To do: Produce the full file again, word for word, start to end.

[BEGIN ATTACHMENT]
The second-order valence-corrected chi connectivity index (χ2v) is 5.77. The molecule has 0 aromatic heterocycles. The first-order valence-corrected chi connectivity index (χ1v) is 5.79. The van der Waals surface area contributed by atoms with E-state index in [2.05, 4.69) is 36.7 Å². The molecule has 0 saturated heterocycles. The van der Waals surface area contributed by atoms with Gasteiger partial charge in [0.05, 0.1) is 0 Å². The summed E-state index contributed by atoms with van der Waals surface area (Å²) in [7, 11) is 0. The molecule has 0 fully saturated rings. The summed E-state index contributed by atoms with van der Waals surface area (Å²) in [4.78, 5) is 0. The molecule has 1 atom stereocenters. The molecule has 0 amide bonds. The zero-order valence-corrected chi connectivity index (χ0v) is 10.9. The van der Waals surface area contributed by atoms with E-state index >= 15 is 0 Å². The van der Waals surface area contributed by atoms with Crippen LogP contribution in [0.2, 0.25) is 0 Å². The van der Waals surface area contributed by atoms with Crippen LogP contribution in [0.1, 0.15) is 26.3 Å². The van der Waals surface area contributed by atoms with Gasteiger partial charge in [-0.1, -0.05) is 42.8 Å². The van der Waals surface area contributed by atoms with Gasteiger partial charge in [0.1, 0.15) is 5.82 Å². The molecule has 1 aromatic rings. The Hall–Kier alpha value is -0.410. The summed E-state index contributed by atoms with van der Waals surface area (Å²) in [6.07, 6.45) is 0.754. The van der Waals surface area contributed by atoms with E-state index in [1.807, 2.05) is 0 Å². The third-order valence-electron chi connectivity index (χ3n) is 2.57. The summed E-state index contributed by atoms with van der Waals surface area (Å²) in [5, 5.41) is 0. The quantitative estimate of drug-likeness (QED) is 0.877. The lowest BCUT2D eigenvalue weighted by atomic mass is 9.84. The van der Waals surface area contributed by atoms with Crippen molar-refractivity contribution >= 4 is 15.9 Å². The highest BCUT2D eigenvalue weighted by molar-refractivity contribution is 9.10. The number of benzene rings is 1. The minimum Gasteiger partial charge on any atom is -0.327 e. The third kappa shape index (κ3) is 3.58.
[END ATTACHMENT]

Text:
The second-order valence-corrected chi connectivity index (χ2v) is 5.77. The molecule has 0 aromatic heterocycles. The first-order valence-corrected chi connectivity index (χ1v) is 5.79. The van der Waals surface area contributed by atoms with E-state index in [2.05, 4.69) is 36.7 Å². The molecule has 0 saturated heterocycles. The van der Waals surface area contributed by atoms with Gasteiger partial charge in [0.05, 0.1) is 0 Å². The summed E-state index contributed by atoms with van der Waals surface area (Å²) in [7, 11) is 0. The molecule has 0 fully saturated rings. The summed E-state index contributed by atoms with van der Waals surface area (Å²) in [4.78, 5) is 0. The molecule has 1 atom stereocenters. The molecule has 0 amide bonds. The zero-order valence-corrected chi connectivity index (χ0v) is 10.9. The van der Waals surface area contributed by atoms with E-state index >= 15 is 0 Å². The van der Waals surface area contributed by atoms with Crippen LogP contribution in [0.2, 0.25) is 0 Å². The van der Waals surface area contributed by atoms with Crippen LogP contribution in [0.1, 0.15) is 26.3 Å². The van der Waals surface area contributed by atoms with Gasteiger partial charge in [-0.1, -0.05) is 42.8 Å². The van der Waals surface area contributed by atoms with Gasteiger partial charge in [0.1, 0.15) is 5.82 Å². The molecule has 1 aromatic rings. The Hall–Kier alpha value is -0.410. The summed E-state index contributed by atoms with van der Waals surface area (Å²) in [6.07, 6.45) is 0.754. The van der Waals surface area contributed by atoms with E-state index in [1.807, 2.05) is 0 Å². The third-order valence-electron chi connectivity index (χ3n) is 2.57. The summed E-state index contributed by atoms with van der Waals surface area (Å²) in [5, 5.41) is 0. The quantitative estimate of drug-likeness (QED) is 0.877. The lowest BCUT2D eigenvalue weighted by atomic mass is 9.84. The van der Waals surface area contributed by atoms with Crippen molar-refractivity contribution >= 4 is 15.9 Å². The highest BCUT2D eigenvalue weighted by molar-refractivity contribution is 9.10. The number of benzene rings is 1. The minimum Gasteiger partial charge on any atom is -0.327 e. The third kappa shape index (κ3) is 3.58.